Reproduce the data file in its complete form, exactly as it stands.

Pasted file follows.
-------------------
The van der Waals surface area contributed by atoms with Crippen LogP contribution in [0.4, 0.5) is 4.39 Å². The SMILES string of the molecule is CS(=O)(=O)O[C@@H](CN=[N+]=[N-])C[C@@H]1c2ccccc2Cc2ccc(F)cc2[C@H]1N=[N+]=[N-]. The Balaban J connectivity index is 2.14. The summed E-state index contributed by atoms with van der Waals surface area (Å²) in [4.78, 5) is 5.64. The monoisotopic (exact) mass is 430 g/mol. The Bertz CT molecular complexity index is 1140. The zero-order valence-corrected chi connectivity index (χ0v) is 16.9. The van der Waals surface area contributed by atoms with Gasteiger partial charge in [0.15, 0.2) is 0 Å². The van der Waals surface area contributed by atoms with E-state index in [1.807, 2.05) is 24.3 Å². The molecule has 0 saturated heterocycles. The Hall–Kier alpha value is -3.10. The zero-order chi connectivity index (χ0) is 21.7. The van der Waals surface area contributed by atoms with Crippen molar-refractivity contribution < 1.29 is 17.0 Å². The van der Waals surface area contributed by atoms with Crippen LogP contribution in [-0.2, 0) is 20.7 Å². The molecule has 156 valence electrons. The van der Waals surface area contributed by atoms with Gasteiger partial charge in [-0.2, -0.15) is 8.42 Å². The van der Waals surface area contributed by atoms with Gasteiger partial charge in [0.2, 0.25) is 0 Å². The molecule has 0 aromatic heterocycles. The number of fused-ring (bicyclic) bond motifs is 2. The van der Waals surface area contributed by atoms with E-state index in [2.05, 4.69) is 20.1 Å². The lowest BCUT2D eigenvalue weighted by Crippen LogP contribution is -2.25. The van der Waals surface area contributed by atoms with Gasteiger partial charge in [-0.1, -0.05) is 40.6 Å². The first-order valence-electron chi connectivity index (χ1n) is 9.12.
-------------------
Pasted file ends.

The van der Waals surface area contributed by atoms with Crippen LogP contribution in [0.4, 0.5) is 4.39 Å². The SMILES string of the molecule is CS(=O)(=O)O[C@@H](CN=[N+]=[N-])C[C@@H]1c2ccccc2Cc2ccc(F)cc2[C@H]1N=[N+]=[N-]. The Balaban J connectivity index is 2.14. The summed E-state index contributed by atoms with van der Waals surface area (Å²) in [4.78, 5) is 5.64. The monoisotopic (exact) mass is 430 g/mol. The Bertz CT molecular complexity index is 1140. The zero-order valence-corrected chi connectivity index (χ0v) is 16.9. The van der Waals surface area contributed by atoms with Gasteiger partial charge in [0.15, 0.2) is 0 Å². The van der Waals surface area contributed by atoms with E-state index in [1.807, 2.05) is 24.3 Å². The molecule has 0 saturated heterocycles. The Hall–Kier alpha value is -3.10. The zero-order chi connectivity index (χ0) is 21.7. The van der Waals surface area contributed by atoms with Crippen molar-refractivity contribution < 1.29 is 17.0 Å². The van der Waals surface area contributed by atoms with Crippen LogP contribution in [-0.2, 0) is 20.7 Å². The molecule has 156 valence electrons. The van der Waals surface area contributed by atoms with Gasteiger partial charge in [-0.2, -0.15) is 8.42 Å². The van der Waals surface area contributed by atoms with Gasteiger partial charge in [0.2, 0.25) is 0 Å². The molecule has 0 aromatic heterocycles. The number of fused-ring (bicyclic) bond motifs is 2. The van der Waals surface area contributed by atoms with E-state index in [2.05, 4.69) is 20.1 Å². The lowest BCUT2D eigenvalue weighted by Crippen LogP contribution is -2.25. The van der Waals surface area contributed by atoms with Gasteiger partial charge in [-0.1, -0.05) is 40.6 Å². The first-order valence-electron chi connectivity index (χ1n) is 9.12.